Thursday, July 16, 2015

The Five Stages of Bookish Grief: Solving Twists

Hi guys, so I was recently talking to Britt from Please Feed the Bookworm about a handful of books that we both read. None were really amazing but with all them I didn't really love the ending. For a few it was because the mystery was very much not mysterious. It got me thinking about this discussion post I have been thinking about for awhile so here it is.

I am the kind of person who reads a lot of mysteries and/or books with mystery and crazy plot twists. And because I read a lot of books with mystery, I have a tendency to figure out the twists pretty early. Not to toot my own horn, but I'm a pretty good book detective. This doesn't always ruin the book for me, but there has been a few times where this has happened. And a lot of times solving the twist makes me wonder how to respond. SO I present to you the five stages of solving twists and how you can respond.

1.) Denial

Obviously this is the stage where you think that you couldn't possibly have figured out the twist this early. Less than 100 pages in and you already solved it? No. It's a red herring, it's a harebrained theory without any real merit. You're just guessing. It's something else, you're sure of it. There's a lot of doubt here and you're thinking things like "no way," and "absolutely not, it wouldn't be this easy."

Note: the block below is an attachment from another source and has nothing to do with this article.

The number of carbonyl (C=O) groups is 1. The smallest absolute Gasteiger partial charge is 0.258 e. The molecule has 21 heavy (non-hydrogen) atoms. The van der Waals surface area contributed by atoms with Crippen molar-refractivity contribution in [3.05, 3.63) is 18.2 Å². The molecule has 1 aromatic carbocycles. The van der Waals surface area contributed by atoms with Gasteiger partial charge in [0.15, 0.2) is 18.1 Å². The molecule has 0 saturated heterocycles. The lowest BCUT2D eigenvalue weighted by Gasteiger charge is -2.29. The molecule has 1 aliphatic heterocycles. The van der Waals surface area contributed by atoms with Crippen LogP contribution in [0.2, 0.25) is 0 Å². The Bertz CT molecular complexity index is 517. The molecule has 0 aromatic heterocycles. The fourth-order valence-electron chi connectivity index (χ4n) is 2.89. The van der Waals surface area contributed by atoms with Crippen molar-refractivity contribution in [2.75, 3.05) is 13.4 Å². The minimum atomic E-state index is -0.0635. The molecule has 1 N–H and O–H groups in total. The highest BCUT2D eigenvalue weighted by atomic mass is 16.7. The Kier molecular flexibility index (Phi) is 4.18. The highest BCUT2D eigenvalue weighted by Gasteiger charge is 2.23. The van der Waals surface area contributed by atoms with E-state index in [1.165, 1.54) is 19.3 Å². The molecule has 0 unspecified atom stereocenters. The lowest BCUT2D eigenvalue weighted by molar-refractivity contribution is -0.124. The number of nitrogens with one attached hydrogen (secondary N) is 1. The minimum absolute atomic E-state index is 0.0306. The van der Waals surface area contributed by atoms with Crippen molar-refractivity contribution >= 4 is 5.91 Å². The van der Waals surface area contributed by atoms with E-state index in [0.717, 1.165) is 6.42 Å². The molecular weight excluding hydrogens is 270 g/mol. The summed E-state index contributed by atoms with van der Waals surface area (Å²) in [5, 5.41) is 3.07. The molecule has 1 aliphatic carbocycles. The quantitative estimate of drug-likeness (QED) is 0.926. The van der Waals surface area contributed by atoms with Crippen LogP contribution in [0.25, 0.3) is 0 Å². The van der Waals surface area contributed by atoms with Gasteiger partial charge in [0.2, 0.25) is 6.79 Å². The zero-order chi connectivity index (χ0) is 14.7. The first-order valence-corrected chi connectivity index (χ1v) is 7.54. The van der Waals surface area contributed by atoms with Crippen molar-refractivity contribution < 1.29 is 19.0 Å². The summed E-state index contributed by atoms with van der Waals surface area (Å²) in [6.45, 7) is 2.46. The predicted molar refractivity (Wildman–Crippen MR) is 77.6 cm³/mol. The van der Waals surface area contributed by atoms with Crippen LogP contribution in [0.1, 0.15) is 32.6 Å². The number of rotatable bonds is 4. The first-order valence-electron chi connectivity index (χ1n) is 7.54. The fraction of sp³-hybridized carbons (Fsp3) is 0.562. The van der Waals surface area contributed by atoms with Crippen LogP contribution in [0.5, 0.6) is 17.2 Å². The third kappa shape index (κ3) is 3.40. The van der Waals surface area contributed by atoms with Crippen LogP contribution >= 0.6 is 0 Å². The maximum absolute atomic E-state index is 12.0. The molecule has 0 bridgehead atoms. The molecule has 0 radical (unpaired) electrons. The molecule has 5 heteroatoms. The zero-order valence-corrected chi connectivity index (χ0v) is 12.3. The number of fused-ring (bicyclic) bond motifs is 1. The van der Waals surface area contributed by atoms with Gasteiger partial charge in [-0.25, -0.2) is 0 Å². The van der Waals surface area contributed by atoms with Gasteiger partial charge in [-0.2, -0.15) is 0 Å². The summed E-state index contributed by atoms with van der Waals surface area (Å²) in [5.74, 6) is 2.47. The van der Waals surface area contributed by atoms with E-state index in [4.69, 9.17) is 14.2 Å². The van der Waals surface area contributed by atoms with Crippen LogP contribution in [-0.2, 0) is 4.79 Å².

How to Respond: Just keep reading. You could be right, or you could be wrong and it's just an offhanded thought and/or a red herring. Often I'll just have this random thought where I'm like "that's probably the murderer" without any real proof. When I'm in the denial stage it's easy to convince myself that I should keep reading. If for no other reason then to find clues to verify that I'm right.

2.) Anger

So you move past denial and find clues to back up your harebrained theory. You now have verification and your not happy about. This usually happens to me if I solve the twist really early in the book. I'm talking like the first 50 pages, which has in fact happened. I also feel anger when there's a lot of dramatic irony because of something that was revealed in the synopsis. This stage and the next stage are pretty similar but when I'm in the anger phase I'm usually mad at the book or the character. I'll be thinking things like "this book is stupid" or "that was way to easy!" or you'll want to yell at the characters for being so stupid and unable to solve an obvious mystery. I'll want to hulk out on the book because it's not more mysterious.

How to Respond: Well at this stage you have two options. You can DNF. And honestly if you are legitimately angry at a book or a character then you should probably DNF it. You're just going to get more angry and resentful if you don't. But you can also keep reading. If you do decide there are some redeeming qualities about this book then keep reading. But I would suggest putting it down for a few days. Take a break so you don't actually hulk out.

3.) Betrayal